Latin name: Lama guanicoe
Size: About 1.06 m (3 ft 6 in) at the shoulder
Weight: about 90 kg (200 lb).
Tail Length: 9 to 10 inches (22 to 25 cm)
Average lifespan: A guanaco's average life span is 20-25 years.
Group name: Group
Guanaco is a wild llama and related to camels, vicunas and llamas. They are very elegant and have a double coated fur. Guanacos are some of the largest wild mammals in South America. Guanacos live in South America. Guanacos are mostly found in family groups and small herds. The puma is their main natural predator. When a guanaco picks up danger it warns the other members of the herd with a high-pitched warning call.
What does a Guanaco look like?
Guanacos have very similar colors in their coat, a range of a dark cinnamon to a light brown. They have a white shading in the bottom section of their bodies. Guanacos have grey faces with large dark brown eyes and small straight ears. They have short tails, very long necks and have a large head. Their body is a streamlined and slender form which makes them look very striking.
Where does the Guanaco live?
Guanacos can be commonly found in South America, countries like Peru, Bolivia, Argentina and Chile. They like to live on the high elevated lands like the Andes mountains. They also live on plains, lower plateaus and the coastlines. Guanacos graze on lands that tend to be rather dry.
What does a Guanaco eat?
Guanacos are not picky eaters, they can survive on harsh brush and grasses in the wild. Since they live at high elevations they usualy graze on grasses, leaves and buds. Guanacos can go without water for long persiods of time, they get their moisture and water from the plants they eat.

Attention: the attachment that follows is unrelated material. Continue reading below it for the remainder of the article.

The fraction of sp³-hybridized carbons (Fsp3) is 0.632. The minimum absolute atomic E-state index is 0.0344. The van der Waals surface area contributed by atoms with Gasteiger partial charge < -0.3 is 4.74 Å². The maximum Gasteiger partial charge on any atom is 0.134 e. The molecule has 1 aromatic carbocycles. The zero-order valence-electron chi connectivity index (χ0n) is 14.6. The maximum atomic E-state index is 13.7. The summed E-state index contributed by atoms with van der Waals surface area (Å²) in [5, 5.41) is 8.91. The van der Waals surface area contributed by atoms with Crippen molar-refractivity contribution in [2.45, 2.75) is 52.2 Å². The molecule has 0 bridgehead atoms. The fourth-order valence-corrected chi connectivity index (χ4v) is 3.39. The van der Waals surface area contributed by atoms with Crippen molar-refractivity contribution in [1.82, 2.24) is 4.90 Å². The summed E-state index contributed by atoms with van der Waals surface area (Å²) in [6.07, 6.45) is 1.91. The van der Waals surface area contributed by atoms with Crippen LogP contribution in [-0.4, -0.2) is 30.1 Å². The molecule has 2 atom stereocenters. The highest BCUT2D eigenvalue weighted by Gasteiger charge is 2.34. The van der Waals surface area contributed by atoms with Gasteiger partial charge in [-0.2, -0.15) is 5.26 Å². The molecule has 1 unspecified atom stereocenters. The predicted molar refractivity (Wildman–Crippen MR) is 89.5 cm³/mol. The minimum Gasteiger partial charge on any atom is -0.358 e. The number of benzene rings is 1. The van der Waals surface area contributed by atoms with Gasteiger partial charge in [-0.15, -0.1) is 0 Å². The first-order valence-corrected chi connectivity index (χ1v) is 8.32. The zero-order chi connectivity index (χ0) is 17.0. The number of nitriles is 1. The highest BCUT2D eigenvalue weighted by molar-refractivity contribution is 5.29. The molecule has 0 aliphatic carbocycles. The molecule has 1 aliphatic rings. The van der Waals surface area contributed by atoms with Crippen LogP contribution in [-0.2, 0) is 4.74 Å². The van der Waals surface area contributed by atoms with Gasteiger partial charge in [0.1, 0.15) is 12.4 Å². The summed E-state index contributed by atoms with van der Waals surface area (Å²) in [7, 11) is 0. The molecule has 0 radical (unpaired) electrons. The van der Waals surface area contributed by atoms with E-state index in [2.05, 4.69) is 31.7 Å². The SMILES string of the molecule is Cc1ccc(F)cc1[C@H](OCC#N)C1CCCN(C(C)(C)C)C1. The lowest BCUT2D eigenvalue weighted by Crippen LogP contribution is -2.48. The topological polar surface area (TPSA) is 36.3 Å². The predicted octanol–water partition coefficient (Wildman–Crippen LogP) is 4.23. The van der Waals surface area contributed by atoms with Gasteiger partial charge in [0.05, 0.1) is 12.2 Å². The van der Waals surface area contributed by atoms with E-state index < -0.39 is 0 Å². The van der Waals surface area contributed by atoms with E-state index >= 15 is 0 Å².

Did you know about these Guanaco facts?
Guanacos can run with a speed of 56 km (35 mi) per hour.
The running is important for their survival, because in the open places where they live there is no place to hide.
Guanacos live in South America from southern Peru to eastern Argentina and Tierra del Fuego.
When a guanaco is upset or annoyed, it spits. Guanacos graze on grasses and other plants.
When a guanaco herd is threatened by an enemy such as a mountain lion, the herd's male usually runs behind the rest of the herd.
One-year-old male guanacos are chased from their herds by the dominant male. Young males join bachelor herds.
Llamas and alpacas are believed to be domesticated descendants of guanacos.
Camels, guanacos, llamas, alpacas, and vicunas are all members of the camel family.
In Spanish, guanaco is pronounced wuh-NAHK-oh. In English it is gwah-NAHK-oh.
Female guanacos usually have one young at a time, after a pregnancy of more than 11 months.
Download free Guanaco wallpapers, click on the image to open the large version.
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Guanaco Coloring pages
Print free Guanaco coloring pages, click on the image to open the large version.